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Pair Proclaim Nuclear Fusion Breakthrough : Scientists in Utah Say Simple Table-Top Device Produces More Energy Than It Uses in Tests

March 24, 1989|THOMAS H. MAUGH II and LEE DYE | Times Science Writers

SALT LAKE CITY — Two scientists announced Thursday that they have achieved nuclear fusion at room temperature, a breakthrough that if confirmed by other scientific experiments could move the quest for nuclear power into an entirely new arena.

The scientists have produced an incredibly simple, table-top device that they say uses a small electric current to produce slightly more energy than it takes to run the experiment. If they are right, they have reached a goal that has eluded scores of other scientists who have had at their disposal fusion research reactors costing hundreds of millions of dollars.

"The breakthrough means the world may someday rely on fusion for a clean, virtually inexhaustible source of energy," the University of Utah said in a press release announcing the dramatic development.

Unconventional Route

B. Stanley Pons, chairman of the department of chemistry at the University of Utah, and his former professor, Martin Fleischmann, professor of electrochemistry at the University of Southampton, England, announced the results during a press conference on the university campus.

Their work follows a course that is so different from conventional wisdom on fusion research that many of the leaders in the field were not even familiar with it. Others were very skeptical, but several who were aware of the research said it could not be dismissed. The two scientists have been working on the project for more than five years, and they have spent $100,000 of their own money on it.

"We thought the idea was so stupid that we decided to finance it ourselves," Fleischmann said.

Beginning in May, however, the two men will have the support of the U.S. Department of Energy, which said Thursday it will fund their work for 18 months with a grant of $322,000.

Pons and Fleischmann claim to have succeeded where so many others have failed by trying a totally different approach that involves a glass flask and an electrode.

"It's one of those ideas that hasn't occurred to other people," said one Department of Energy scientist who is familiar with the research. "I have no other explanation."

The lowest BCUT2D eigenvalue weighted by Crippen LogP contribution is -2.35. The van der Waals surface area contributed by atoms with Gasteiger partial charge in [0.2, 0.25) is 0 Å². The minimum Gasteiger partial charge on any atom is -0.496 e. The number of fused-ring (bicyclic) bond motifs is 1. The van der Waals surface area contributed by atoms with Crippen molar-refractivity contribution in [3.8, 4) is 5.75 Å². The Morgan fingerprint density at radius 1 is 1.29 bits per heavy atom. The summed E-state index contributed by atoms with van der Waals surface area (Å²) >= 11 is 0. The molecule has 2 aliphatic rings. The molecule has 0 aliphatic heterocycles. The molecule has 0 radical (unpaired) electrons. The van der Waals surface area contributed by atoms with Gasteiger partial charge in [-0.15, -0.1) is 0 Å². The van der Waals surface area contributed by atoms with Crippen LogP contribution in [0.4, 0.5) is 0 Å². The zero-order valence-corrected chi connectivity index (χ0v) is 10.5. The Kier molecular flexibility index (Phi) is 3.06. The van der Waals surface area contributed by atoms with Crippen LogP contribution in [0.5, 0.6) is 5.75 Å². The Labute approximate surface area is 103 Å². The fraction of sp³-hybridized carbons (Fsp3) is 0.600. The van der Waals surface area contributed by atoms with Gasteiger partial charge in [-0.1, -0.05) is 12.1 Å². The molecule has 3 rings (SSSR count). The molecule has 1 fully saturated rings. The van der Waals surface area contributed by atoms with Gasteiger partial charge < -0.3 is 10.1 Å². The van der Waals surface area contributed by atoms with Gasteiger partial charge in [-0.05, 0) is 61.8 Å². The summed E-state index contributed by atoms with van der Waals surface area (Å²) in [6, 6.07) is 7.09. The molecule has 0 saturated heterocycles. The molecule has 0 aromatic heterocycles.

"If it's true, it's wonderful," said Robert Conn, director of the Institute of Plasma and Fusion Research at UCLA. He said, however, "it would be surprising" if the work is confirmed.

That is partly because the physics of fusion is believed to require the presence of extremely high temperatures--millions of degrees--before fusion can occur.

Unlike fission, which releases energy when atoms are split, fusion releases energy when atoms are welded together. Fission is the nuclear reaction in atomic weapons; fusion produced the hydrogen bomb.

A fusion power plant would produce enormous amounts of energy with very little fuel, and it is believed that it would be less hazardous and produce fewer dangerous byproducts than today's fission plants.

The high temperature for a fusion reaction is necessary for positively charged atomic nuclei to have the energy to fuse together in a process that releases enormous amounts of heat.

Fuel Problem

Conventional wisdom also holds that the fuel for a fusion reaction must be extremely compressed, forcing hydrogen atoms close enough together for fusion to occur. In most major research projects, that is done by subjecting the fuel--in the form of a pellet or a dense gas--to either a strong magnetic field or intensely powerful lasers. That is done with huge instruments costing many millions of dollars.

Pons and Fleischmann used none of that, however. Their apparatus consists of a flask about the size and shape of a round-bottomed drinking glass with a fitted glass plug at the top. Inside the flask is a cylinder made of the metal palladium, about six inches long, wrapped in a platinum coil, creating an electrode.

The flask is filled with 99.5% heavy water, which is water made of one part oxygen and two parts deuterium, a form of hydrogen that is about twice as heavy as ordinary hydrogen. Deuterium is the most common fuel for fusion experiments and is easily obtainable from seawater.

A six- to eight-volt current was applied to the apparatus, causing deuterium from the water to concentrate in the palladium. That, in turn, caused the closely packed deuterium atoms to fuse together at room temperature, the scientists said.

"The deuterium is simply driven (from the heavy water) into the metal rod and fused, with a considerable release of energy," Pons said. The energy released from the reaction is in the form of heat.

That amount of heat "can only be accounted for by nuclear reactions," Pons said during the press conference.

The scientists first suspected that they were beginning to get a fusion reaction in their experiment "one day when we turned up the power and the electrode melted," Fleischmann said. "We've been running at much lower power since then."

Furthermore, the byproducts were what one would expect from fusion--neutrons and tritium.

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